Alas, due to the power and thrust of those first two examples -- – Presidents who simply grabbed power and kept it at a time when we really needed a President to grab power and keep it – the Presidency became what it was never intended to be: an ermine robe with regal authority.

Let’s be clear.  I’m not talking modern royalty.  None of this Elizabeth II having to plead for an allowance for her offspring or being unable to comment when her nation goes to war nonsense; I’m talking good, old-fashioned, medieval royalty.  Off with their heads stuff.  Torch the armada.

Unfortunately, FDR and Lincoln and their management of our two greatest moments of peril came before the invention of the atom bomb and the ICBM.  FDR was, in fact, just before.  As a result, all Presidents since have been exalted as “the most powerful person on earth” and “leader of the free world.”

That’s a lot for a job that, far from attracting and creating legions of Lincolns and franchises of FDRs has, instead,  coughed up personages more along the lines of Chester A. Arthur or Millard Fillmore.

The problem is where this idolatry of the President, and the continued aggregation of power, particularly on the military side of things, has taken things.

The results have been abysmal.  Wanna-be Wolsinghams such as Dick Cheney have worked with religious zeal to accrue more power to the executive – usually in the name of national defense.  As a result, it might be wise to look at what has happened in the name of said national defense since FDR.

How about Truman and the disastrous foray into Korea, an undeclared war (Truman was asked by a reporter if it was a police action and he responded pretty much along the lines of, “Yeah, yeah, that’s what it is; it’s a police action!”) that killed 35,000 Americans?  Johnson (and to some degree Kennedy and Nixon) never asked Congress to declare war either, and their instincts slowly slaughtered 57,000 Americans in Vietnam, for no good cause whatsoever.  And don’t forget George Bush, who lied and misrepresented … well, everything…  to shove us into the two longest conflicts in the nation’s history, with 4,500 Americans killed, some 30,000 wounded, and God knows how many Iraqis and Afghans murdered.  Hundreds -- literally hundreds -- of thousands.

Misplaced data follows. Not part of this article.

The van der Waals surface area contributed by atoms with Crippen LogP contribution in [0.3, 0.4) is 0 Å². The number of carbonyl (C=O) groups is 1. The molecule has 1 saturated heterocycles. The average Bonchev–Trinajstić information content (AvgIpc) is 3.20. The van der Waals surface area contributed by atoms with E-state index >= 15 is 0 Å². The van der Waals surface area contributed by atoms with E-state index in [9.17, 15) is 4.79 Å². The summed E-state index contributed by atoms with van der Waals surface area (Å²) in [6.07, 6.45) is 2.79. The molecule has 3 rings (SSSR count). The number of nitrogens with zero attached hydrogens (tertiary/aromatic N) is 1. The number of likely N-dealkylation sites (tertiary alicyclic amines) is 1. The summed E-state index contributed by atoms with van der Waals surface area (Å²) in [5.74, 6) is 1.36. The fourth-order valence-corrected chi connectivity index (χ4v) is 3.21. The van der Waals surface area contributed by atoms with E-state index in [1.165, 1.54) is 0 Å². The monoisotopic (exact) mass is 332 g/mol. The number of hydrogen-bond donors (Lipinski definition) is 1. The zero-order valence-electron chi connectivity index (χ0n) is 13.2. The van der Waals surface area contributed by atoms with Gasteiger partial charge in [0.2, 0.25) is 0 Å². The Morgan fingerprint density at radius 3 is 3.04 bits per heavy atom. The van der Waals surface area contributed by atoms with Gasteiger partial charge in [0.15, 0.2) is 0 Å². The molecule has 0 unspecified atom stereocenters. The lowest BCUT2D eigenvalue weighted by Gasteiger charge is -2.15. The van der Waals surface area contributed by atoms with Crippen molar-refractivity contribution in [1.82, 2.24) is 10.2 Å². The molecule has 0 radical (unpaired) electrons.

Now, ask yourself, how many of these wars were sanctioned by Congress?  No, forget that.  When in fact, was the last time Congress was asked to declare war?

Here is the date:

June 5, 1942.  When America declared war on Romania, Bulgaria, and Hungary.

So there you have it: the President working on his own, taking advantage of the powers given him so he can respond in an emergency in the atomic age. If any student of history can tell me how the stumble into Korea, or the slow suicidal crawl into Vietnam, or our arrogant march into Afghanistan and especially Iraq were adventures that required immediate action precluding Congressional approval, I will show you someone who got their degree from Liberty University.

Obviously, none of these endeavors required swift and immediate action.  That's the correct answer.  However, if each of them had gone through the wash cycle of Congress, and Congress had done its job, I am convinced that more than thirty years of war (in the last sixty eight) would have been avoided and 100,000 Americans would have been spared their lives.